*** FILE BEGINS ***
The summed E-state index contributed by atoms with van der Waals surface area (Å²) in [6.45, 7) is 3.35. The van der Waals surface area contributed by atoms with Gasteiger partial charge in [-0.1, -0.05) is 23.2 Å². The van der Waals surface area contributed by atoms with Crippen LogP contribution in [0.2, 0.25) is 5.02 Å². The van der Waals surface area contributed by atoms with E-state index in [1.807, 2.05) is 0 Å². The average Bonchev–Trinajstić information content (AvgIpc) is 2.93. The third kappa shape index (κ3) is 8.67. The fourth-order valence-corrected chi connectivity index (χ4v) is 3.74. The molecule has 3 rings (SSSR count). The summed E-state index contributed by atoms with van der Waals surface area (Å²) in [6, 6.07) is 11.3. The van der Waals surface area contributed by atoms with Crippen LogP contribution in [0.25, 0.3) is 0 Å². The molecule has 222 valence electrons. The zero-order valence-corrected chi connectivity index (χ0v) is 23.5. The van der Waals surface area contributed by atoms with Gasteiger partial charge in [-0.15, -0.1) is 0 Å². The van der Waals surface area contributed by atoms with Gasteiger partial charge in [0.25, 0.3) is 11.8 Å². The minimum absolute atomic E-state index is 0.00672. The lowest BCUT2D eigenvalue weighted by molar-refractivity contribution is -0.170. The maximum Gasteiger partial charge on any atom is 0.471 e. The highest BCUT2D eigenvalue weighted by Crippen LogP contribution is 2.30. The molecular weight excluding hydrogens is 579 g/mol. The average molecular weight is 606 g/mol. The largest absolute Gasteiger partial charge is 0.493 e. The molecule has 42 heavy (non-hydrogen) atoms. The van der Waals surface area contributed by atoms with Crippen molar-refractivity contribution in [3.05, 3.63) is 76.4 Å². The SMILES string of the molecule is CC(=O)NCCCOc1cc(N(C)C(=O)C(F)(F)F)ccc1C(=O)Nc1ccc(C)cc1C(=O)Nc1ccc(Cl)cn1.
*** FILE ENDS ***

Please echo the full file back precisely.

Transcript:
The summed E-state index contributed by atoms with van der Waals surface area (Å²) in [6.45, 7) is 3.35. The van der Waals surface area contributed by atoms with Gasteiger partial charge in [-0.1, -0.05) is 23.2 Å². The van der Waals surface area contributed by atoms with Crippen LogP contribution in [0.2, 0.25) is 5.02 Å². The van der Waals surface area contributed by atoms with E-state index in [1.807, 2.05) is 0 Å². The average Bonchev–Trinajstić information content (AvgIpc) is 2.93. The third kappa shape index (κ3) is 8.67. The fourth-order valence-corrected chi connectivity index (χ4v) is 3.74. The molecule has 3 rings (SSSR count). The summed E-state index contributed by atoms with van der Waals surface area (Å²) in [6, 6.07) is 11.3. The van der Waals surface area contributed by atoms with Crippen LogP contribution in [0.25, 0.3) is 0 Å². The molecule has 222 valence electrons. The zero-order valence-corrected chi connectivity index (χ0v) is 23.5. The van der Waals surface area contributed by atoms with Gasteiger partial charge in [-0.15, -0.1) is 0 Å². The van der Waals surface area contributed by atoms with Gasteiger partial charge in [0.25, 0.3) is 11.8 Å². The minimum absolute atomic E-state index is 0.00672. The lowest BCUT2D eigenvalue weighted by molar-refractivity contribution is -0.170. The maximum Gasteiger partial charge on any atom is 0.471 e. The highest BCUT2D eigenvalue weighted by Crippen LogP contribution is 2.30. The molecular weight excluding hydrogens is 579 g/mol. The average molecular weight is 606 g/mol. The largest absolute Gasteiger partial charge is 0.493 e. The molecule has 42 heavy (non-hydrogen) atoms. The van der Waals surface area contributed by atoms with Crippen molar-refractivity contribution in [3.05, 3.63) is 76.4 Å². The SMILES string of the molecule is CC(=O)NCCCOc1cc(N(C)C(=O)C(F)(F)F)ccc1C(=O)Nc1ccc(C)cc1C(=O)Nc1ccc(Cl)cn1.